I’ve just finished reading Ordinary Men: Reserve Police Battalion 101 and the Final Solution in Poland, by Christopher Browning. This is a history book about a battalion of German police officers who carried out a substantial part of the Final Solution in Poland during World War II. The interest of the battalion, and therefore the book, is that they were indeed ordinary men: working class, middle-aged men, mostly from Hamburg.

These are not men you would have expected to become mass murderers: they were not young men in over their heads; they were not particularly enthusiastic Nazis; most of them were apparently not even very anti-Semitic; they were not recruited for their violent tendencies; many of them had families. They were just ordinary men, who happened to be in the area when their higher-ups had a job that needed to be done.

To fill out the historical picture: twenty years or so after the way, the (West) German government investigated the unit, and interrogated a large fraction of the battalion. According to Browning, the men of Reserve Police Battalion 101 were unusually forthright about their participation in the atrocities, and (to a certain extent) were willing to reflect upon it. Nevertheless, as Browning emphasizes repeatedly, these were men who were facing prosecution for war crimes, so they had strong incentive to sanitize their accounts. Browning had to sort through all of that; for the most part he presents his reconstructed version, with occasional notes in the main text or the footnotes about his methodological struggles.

The book helped me to fill in gaps in my thinking, simply at the factual level. When I think of the Holocaust I tend to think of large populations of Jews being deported from large cities to death camps. The men of Reserve Police Battalion 101 were generally active in smaller cities and rural areas. Jews from small villages were transported into ghettos in larger cities, and then eventually sent to the death camps. Not every village was close to trains, and group of 200 Jews wouldn’t warrant its own train, so the task was concentrate the Jews in a large enough group to warrant train transport. This was the battalion’s primary activity, in terms of time spent and the number of victims. The more bracing events were those in which the men were personally involved in shooting the Jews (invariably women, children, and the elderly). This happened whenever there was some logistical obstacle to transporting them to the extermination camps—or camp; given their region of Poland, it seems it was always Treblinka.

It seems that between 10% and 20% of the men refused to execute unarmed civilians, with another segment willing to begin shooting, but eventually having to stop. Among the officers and the men, some did seem to derive some sadistic pleasure from the process. But the typical response was simply participation: following orders, no matter what the orders might be. There is no record of men having been punished for having refused to shoot (in the entire Holocaust, actually). With the exception of one officer, such requests were always granted. Men who chose not to shoot were reassigned to other duties, such as cordoning the area, or transporting people, which—my reflection, not Browning’s—still materially participated in the activity, albeit at a distance. No one seemed to consider the possibility that the mass execution of civilians should be stopped, or even vigorously protested. Evidently no one protested against the “easier” work of sending people to extermination camps.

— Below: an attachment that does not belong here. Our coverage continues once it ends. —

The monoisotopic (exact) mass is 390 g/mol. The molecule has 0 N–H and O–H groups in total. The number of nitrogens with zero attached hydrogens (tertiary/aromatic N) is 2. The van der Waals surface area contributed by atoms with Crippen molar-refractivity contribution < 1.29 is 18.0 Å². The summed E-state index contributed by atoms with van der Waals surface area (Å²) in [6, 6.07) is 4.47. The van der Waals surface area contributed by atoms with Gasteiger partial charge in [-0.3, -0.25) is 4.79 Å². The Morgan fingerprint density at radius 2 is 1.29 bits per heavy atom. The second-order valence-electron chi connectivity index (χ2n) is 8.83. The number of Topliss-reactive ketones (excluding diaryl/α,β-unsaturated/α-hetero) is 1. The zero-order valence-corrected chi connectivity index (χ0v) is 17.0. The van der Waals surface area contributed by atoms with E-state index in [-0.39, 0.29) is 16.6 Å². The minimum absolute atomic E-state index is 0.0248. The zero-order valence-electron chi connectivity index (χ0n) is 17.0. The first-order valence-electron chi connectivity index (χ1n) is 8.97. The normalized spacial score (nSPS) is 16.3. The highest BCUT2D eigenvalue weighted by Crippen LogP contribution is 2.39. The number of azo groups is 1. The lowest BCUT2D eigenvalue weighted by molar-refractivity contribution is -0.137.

Why did the men shoot? Because they were told to. Because it was dirty work, and they didn’t want to be shirkers. Because everyone else was doing it. Because they were concerned that if they didn’t, it would imply they disapproved of their comrades’ behavior.

(From here on it’s my own interpretations.)

Men murdered unarmed civilians because they wanted to fit in.

Men murdered unarmed civilians because they didn’t want to come across as prudes.

I think those two statements go some way to capture the horror of the events. We have a moral aversion against killing humans, especially unarmed civilians. We would like to think that overcoming that aversion would require an awesome exercise of power—mortal danger, brainwashing, and the like. In the event, it turned out the reason ordinary men committed murder is the same reason a 13-year-old tries a cigarette, or the reason you laugh along with others at an off-color joke, even if you don’t think it’s particularly funny. The stakes are mass murder, and those are the factors that decide it. It’s not just horrifying, it’s also tawdry and stupid.